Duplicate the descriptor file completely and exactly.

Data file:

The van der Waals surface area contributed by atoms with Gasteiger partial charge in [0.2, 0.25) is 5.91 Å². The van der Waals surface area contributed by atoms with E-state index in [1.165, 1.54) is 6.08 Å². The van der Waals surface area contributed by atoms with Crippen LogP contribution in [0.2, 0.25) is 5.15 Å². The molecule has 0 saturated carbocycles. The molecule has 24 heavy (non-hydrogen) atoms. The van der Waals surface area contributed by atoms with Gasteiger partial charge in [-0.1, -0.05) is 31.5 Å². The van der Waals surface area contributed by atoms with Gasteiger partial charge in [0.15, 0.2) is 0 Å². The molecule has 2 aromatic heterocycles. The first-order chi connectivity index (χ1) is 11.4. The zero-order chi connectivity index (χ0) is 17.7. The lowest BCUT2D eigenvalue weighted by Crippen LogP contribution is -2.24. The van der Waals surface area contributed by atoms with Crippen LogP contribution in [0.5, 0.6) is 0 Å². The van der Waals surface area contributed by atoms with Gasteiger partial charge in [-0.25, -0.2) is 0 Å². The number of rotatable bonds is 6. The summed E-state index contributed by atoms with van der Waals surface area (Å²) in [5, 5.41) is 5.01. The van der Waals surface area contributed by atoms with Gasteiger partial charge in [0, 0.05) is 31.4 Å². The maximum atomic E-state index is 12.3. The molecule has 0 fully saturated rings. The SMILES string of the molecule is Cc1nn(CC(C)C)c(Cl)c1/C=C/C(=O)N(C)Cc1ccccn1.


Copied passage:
The van der Waals surface area contributed by atoms with Gasteiger partial charge in [0.2, 0.25) is 5.91 Å². The van der Waals surface area contributed by atoms with E-state index in [1.165, 1.54) is 6.08 Å². The van der Waals surface area contributed by atoms with Crippen LogP contribution in [0.2, 0.25) is 5.15 Å². The molecule has 0 saturated carbocycles. The molecule has 24 heavy (non-hydrogen) atoms. The van der Waals surface area contributed by atoms with Gasteiger partial charge in [-0.1, -0.05) is 31.5 Å². The van der Waals surface area contributed by atoms with Gasteiger partial charge in [0.15, 0.2) is 0 Å². The molecule has 2 aromatic heterocycles. The first-order chi connectivity index (χ1) is 11.4. The zero-order chi connectivity index (χ0) is 17.7. The lowest BCUT2D eigenvalue weighted by Crippen LogP contribution is -2.24. The van der Waals surface area contributed by atoms with Crippen LogP contribution in [0.5, 0.6) is 0 Å². The van der Waals surface area contributed by atoms with Gasteiger partial charge in [-0.25, -0.2) is 0 Å². The number of rotatable bonds is 6. The summed E-state index contributed by atoms with van der Waals surface area (Å²) in [5, 5.41) is 5.01. The van der Waals surface area contributed by atoms with Gasteiger partial charge in [0, 0.05) is 31.4 Å². The maximum atomic E-state index is 12.3. The molecule has 0 fully saturated rings. The SMILES string of the molecule is Cc1nn(CC(C)C)c(Cl)c1/C=C/C(=O)N(C)Cc1ccccn1.